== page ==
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Is time flexible?

Discussion in 'Miscellaneous [DB]' started by Marc Piane, Sep 12, 2004.


  1. Marc Piane

    Marc Piane

    Jun 14, 2004
    Chicago
    Can jazz time be flexible? I recently had a conversation with a fellow musician and he swears that music is just math and that time can only have flexibility within that construct. Thoughts?
     
  2. Lyle Caldwell

    Lyle Caldwell

    Sep 7, 2004
    Memphis
    He's obviously never heard Mingus or Willie Nelson.

    Yeah, music can be described by mathematical terms, but it's not always 8th grade level linear stuff.
     
  3. anonymous0726

    anonymous0726 Guest

    Nov 4, 2001
    You can have great feel and imperfect time, or perfect time and bad feel. Best yet is great time AND great feel.

    If it feels good, then a graduation in tempo, particularly if slight, isn't going to bother anyone.
     
  4. Mudfuzz

    Mudfuzz

    Apr 3, 2004
    WA...
    Very well said.
     
  5. Ed Fuqua

    Ed Fuqua

    Dec 13, 1999
    NYC
    Chuck Sher publishes my book, WALKING BASSICS:The Fundamentals of Jazz Bass Playing.
    Hmmmm. I've got to wonder how much intent and emotion get conveyed by someone for whom music is "just mathematics". That kind of falls into the same category, for me, of somebody who doesn't play songs or tunes, but plays over progressions. Or picks notes based on what scale is going to work over what chord.

    There's plenty of those folks out there and whenever I hear them it just doesn't mean anything to me. As I like to say, they aren't playing any wrong notes, but they aren't playing any right ones either. If all you are doing is standing up there trying to solve some puzzle, why even bother?


    Time, though, time is deep. We've had plenty of arguments here about metronome usage, what "good time" is etc. Time is certainly as malleable as harmony, for some folks. They can play around with the time (just like they can with the harmony) and still be (ultimately) in the same time "flow" as when they started the tune. Everybody should be able to keep good time. You should be able to put on the nome and play solo, duo, trio, quartet whatever and still maintain a loose open swinging creative approach. And you should be able to that if instead of a nome, you have an actual person playing a kit.

    Sure, time is going to breathe. I don't get real concerned until we actually start staying where the time moved to. If we start at 128bpm = quarter and we end at 128bpm = quarter, then the time stayed put. Sure, if you go back through the recording with the click, you are going to hear where the group pushed through sections or pulled through sections and you may have to re-start the click. But you don't have to adjust the tempo setting.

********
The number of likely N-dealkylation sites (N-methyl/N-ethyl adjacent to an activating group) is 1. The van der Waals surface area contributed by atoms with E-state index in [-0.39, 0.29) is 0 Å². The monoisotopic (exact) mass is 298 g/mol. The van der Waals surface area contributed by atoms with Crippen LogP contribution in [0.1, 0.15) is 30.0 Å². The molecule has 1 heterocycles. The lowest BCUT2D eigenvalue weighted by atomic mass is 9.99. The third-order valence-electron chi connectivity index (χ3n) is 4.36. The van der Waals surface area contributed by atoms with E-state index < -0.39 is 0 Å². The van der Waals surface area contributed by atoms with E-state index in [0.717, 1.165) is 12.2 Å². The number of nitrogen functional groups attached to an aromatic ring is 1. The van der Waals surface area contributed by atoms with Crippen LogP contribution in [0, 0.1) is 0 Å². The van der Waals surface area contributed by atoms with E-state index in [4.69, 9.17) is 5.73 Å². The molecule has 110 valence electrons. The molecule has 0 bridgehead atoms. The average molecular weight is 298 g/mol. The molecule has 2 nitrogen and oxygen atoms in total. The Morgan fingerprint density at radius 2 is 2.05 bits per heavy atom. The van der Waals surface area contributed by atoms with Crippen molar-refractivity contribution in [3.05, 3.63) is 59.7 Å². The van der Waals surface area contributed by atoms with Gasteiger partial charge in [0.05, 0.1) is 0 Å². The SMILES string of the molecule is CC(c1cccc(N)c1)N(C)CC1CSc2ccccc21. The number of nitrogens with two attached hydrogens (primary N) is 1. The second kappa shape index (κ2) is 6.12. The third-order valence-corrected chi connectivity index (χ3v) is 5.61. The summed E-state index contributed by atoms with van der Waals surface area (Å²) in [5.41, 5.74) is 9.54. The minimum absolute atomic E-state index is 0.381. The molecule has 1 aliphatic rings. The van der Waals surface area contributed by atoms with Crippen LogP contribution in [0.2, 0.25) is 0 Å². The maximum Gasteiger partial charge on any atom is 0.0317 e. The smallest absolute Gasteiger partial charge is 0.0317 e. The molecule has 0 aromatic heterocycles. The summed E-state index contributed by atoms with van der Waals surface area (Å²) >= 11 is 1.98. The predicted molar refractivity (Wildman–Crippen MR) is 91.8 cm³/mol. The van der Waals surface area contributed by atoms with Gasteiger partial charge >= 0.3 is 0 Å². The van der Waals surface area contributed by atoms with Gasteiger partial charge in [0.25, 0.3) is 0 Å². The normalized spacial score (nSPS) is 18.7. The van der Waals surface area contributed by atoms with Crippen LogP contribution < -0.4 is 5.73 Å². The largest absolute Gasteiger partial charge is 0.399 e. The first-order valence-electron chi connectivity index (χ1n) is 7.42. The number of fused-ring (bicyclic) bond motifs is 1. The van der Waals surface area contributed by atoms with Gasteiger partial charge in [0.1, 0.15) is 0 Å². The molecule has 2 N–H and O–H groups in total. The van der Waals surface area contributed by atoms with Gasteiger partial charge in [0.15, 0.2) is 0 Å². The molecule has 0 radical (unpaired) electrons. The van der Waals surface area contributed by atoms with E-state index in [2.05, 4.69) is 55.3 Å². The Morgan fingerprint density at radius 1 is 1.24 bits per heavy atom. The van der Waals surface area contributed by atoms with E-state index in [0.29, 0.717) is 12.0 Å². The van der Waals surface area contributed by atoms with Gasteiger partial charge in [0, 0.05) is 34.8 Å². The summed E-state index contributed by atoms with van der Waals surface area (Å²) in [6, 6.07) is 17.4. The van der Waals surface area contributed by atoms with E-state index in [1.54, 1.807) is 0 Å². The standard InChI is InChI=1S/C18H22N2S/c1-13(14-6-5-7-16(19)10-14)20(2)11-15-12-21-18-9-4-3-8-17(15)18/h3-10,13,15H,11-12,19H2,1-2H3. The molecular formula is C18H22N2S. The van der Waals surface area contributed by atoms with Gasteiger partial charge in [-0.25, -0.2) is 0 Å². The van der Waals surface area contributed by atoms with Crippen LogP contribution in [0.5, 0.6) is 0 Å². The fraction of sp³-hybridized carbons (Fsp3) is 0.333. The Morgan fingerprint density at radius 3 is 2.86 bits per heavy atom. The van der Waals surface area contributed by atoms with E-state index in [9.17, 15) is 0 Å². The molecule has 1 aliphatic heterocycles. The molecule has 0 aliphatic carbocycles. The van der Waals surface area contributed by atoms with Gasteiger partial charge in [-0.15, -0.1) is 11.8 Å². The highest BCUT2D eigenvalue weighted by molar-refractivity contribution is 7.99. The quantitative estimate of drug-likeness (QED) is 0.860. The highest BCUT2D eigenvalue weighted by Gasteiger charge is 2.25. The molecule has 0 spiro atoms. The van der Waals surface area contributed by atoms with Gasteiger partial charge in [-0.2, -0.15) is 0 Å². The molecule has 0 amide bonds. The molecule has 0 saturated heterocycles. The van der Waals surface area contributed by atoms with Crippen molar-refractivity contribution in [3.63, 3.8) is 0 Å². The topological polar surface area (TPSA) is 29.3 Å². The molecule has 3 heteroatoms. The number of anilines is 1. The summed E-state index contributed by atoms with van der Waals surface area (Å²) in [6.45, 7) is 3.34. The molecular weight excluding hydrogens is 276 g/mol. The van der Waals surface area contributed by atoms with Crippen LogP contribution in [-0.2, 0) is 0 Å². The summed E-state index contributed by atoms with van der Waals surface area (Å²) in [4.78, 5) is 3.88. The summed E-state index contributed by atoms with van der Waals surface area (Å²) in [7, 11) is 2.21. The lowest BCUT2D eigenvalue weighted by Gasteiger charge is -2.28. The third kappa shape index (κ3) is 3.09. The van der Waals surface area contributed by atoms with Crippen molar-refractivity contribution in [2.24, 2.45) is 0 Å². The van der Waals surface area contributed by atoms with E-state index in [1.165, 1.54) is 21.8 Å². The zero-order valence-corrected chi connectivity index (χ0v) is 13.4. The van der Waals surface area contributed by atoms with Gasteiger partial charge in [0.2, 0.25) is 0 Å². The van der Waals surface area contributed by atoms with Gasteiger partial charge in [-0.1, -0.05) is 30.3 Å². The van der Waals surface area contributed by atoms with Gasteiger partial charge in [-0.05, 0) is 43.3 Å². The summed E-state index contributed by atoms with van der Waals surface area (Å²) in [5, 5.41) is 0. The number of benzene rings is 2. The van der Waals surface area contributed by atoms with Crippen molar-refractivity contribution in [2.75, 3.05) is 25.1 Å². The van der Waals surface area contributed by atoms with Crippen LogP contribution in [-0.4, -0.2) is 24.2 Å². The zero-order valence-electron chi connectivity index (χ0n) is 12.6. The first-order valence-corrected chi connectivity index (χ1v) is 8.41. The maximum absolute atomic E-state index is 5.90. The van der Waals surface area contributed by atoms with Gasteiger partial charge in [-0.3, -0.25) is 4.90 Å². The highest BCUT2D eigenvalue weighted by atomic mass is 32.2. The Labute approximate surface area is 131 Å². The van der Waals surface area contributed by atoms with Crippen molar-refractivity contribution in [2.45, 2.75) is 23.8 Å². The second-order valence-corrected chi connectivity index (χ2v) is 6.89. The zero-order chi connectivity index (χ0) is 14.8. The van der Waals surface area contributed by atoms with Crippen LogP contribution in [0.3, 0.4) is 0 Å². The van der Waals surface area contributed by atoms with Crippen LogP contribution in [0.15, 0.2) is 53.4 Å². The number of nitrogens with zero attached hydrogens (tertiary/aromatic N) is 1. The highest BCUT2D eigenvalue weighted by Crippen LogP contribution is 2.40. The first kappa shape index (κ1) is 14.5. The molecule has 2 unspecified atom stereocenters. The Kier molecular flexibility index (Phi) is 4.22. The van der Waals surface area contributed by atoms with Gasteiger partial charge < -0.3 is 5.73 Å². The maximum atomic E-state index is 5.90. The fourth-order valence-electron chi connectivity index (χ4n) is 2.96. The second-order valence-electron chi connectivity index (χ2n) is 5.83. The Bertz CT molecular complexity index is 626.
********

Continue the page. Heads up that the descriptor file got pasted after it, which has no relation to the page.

I know what Ray's saying, the reality is that you sometimes have to make a choice - do you try to bang out the time or do you go with where the drummer ( or the tenor player) want it to be? Like most folks, if I feel that everybody's leaning on me for the time, I'll try to stay strong. If I get the feeling that there's a fight going on, I'm going to opt for moving to where most of the cats are feeling it.

    But the greatest feeling in the world is NOT having to make that choice. Being able just to play in the moment without worrying about carrying anybody around.
     
  6. anonymous0726

    anonymous0726 Guest

    Nov 4, 2001
    What I've been working in is establishing MY groove and making people play with ME. But -- and this is very important -- doing so by making it feel good.

    It's hard to do when you have people rushing on you consistently -- hard to get a real fat feel in relation to everyone -- but you can really rein in the tempo and still give a solid foundation for their escapades. When people are dragging it's almost easier (if they listen at all) because, for me anyhow, you can kind of ignore their time feel and make it bounce. All of this is possible where your note-to-note ratio is pretty even. In slow ballads and slow 2/4 feels, boosa novas, etc, if the band has 3-4 notes or more to your one then there is little to do in the audible plane to keep them together. Then I resort to a little foot tapping :)

    Feel/time is also something that you can communcate in a more 'aural' sense as well. If you're really feeling a groove down to your spine, then other people -- if they're open at all -- will tune in on this as well.

    If your feel is strong enough, then people want to play with it.
     
  7. Ed Fuqua

    Ed Fuqua

    Dec 13, 1999
    NYC